Despite having regular hardtails, full suspension, and gravel rides to hand, I've always had a personal affinity with steel or titanium rigid mountain bikes. They are my preferred ride – especially for travelling when the versatility and simple nature really do come into their own.
For seriously rocky man-made trail centres or even super rough natural rides, I certainly wouldn't advise riding a fully rigid bike. However, adding a no-travel bike to your collection is great for many rides and situations.
Needless to say, you don't need to go all-retro and revert back to 26-inch wheels to ride rigid. It just so happens to be that there are, or were, more rigid fork options in 26-inch, and frame geometry of old was more suited to lower stack rigid forks or to switching between rigid and short travel suspension forks (which I do) from the pre-big wheels and shorter travel era.
If you decide that adding an older rigid bike to your line-up is worth the investment, then I would strongly advise looking out for a steel or Chromoly ride. Why? Simply because there are some real bargains around, and a well-built steel bike will give you that vital microdose of flexibility, which you rarely find with an aluminium frame. If you can find a frame disc-ready, then all the better.
As for the forks, I would again suck up the extra few grams and go for a steel or Chromoly option if you can get hold of a pair. If they happen to have some good old retro rake to the blades, then your body will thank you for it in the long run.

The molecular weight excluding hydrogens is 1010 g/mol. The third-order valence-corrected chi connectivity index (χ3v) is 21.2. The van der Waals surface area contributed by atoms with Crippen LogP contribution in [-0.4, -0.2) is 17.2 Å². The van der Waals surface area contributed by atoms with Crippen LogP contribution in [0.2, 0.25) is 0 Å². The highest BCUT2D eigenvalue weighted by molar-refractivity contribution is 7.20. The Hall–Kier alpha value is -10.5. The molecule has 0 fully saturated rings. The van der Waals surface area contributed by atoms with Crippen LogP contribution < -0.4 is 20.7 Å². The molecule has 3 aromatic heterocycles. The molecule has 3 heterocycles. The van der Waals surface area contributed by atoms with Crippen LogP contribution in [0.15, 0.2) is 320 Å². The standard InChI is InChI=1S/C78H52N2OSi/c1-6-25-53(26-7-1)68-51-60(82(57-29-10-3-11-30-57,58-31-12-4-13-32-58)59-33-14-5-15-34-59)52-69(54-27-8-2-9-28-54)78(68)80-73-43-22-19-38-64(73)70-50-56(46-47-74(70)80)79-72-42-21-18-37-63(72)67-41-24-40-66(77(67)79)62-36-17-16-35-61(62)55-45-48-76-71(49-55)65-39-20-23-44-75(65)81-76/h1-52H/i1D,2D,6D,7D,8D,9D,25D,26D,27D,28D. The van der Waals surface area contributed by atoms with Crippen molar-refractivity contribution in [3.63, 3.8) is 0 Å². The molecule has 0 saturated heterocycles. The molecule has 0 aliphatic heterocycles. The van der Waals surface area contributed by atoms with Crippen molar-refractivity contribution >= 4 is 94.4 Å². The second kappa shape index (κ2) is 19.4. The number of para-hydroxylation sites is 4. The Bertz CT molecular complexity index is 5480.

It's also well worth using cross-laced spoked wheels here, with a slightly wider and softer run front tyre than normal. This gives you that extra ounce of plushness without negating any of the thrills or skills involved in riding rigid.
If you do have or can pick up a complete old bike, then I would also advise ditching the old school super long stem for something a tad shorter and swapping out the narrow flat bars for slightly wider risers – and then furnishing them with some well-padded grips.
Should you head out onto a rough trail and smash it much as you would on a bike with suspension, then you're likely to come out of the other end on a stretcher, or at the very least in a cold sweat.
Read your lines well and look for the smoothest overall option. Stay off the saddle more on the downhills; make sure you stay relaxed and with flexed elbows and knees, allowing the bike to float its own boat far more so than you would on a suspension rig. Keep your thumbs fully wrapped around the bars with your hands loose enough to allow some movement.
You never know; you may well become addicted to the slower reality of life on a rigid ride, at least on the technical stuff, that is. You will certainly not compromise on speed when the going gets smoother or the trail points upwards. You will feel a whole lot more stable and free than you would be hanging onto the hooks of a gravel bike when the trail gets down and rough.
Last, but not least - enjoy the intense connection you forge with the trail